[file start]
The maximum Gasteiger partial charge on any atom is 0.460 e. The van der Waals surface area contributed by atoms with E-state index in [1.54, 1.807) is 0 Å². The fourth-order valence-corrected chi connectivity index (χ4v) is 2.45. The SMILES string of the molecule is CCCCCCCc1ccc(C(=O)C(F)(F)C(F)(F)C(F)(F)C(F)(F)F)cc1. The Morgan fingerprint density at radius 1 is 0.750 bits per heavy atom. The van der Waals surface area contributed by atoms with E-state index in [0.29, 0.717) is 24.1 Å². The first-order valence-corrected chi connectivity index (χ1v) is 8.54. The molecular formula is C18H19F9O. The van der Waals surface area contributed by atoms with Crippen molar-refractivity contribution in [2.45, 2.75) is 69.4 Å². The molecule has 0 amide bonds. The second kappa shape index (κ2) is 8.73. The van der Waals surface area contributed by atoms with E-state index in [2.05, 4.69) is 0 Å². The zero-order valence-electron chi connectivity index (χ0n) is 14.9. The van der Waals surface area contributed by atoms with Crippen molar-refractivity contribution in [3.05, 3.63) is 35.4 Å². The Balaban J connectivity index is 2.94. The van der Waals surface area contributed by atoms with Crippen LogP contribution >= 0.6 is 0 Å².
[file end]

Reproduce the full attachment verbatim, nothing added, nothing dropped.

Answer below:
The maximum Gasteiger partial charge on any atom is 0.460 e. The van der Waals surface area contributed by atoms with E-state index in [1.54, 1.807) is 0 Å². The fourth-order valence-corrected chi connectivity index (χ4v) is 2.45. The SMILES string of the molecule is CCCCCCCc1ccc(C(=O)C(F)(F)C(F)(F)C(F)(F)C(F)(F)F)cc1. The Morgan fingerprint density at radius 1 is 0.750 bits per heavy atom. The van der Waals surface area contributed by atoms with E-state index in [0.29, 0.717) is 24.1 Å². The first-order valence-corrected chi connectivity index (χ1v) is 8.54. The molecular formula is C18H19F9O. The van der Waals surface area contributed by atoms with Crippen molar-refractivity contribution in [2.45, 2.75) is 69.4 Å². The molecule has 0 amide bonds. The second kappa shape index (κ2) is 8.73. The van der Waals surface area contributed by atoms with E-state index in [2.05, 4.69) is 0 Å². The zero-order valence-electron chi connectivity index (χ0n) is 14.9. The van der Waals surface area contributed by atoms with Crippen molar-refractivity contribution in [3.05, 3.63) is 35.4 Å². The Balaban J connectivity index is 2.94. The van der Waals surface area contributed by atoms with Crippen LogP contribution >= 0.6 is 0 Å².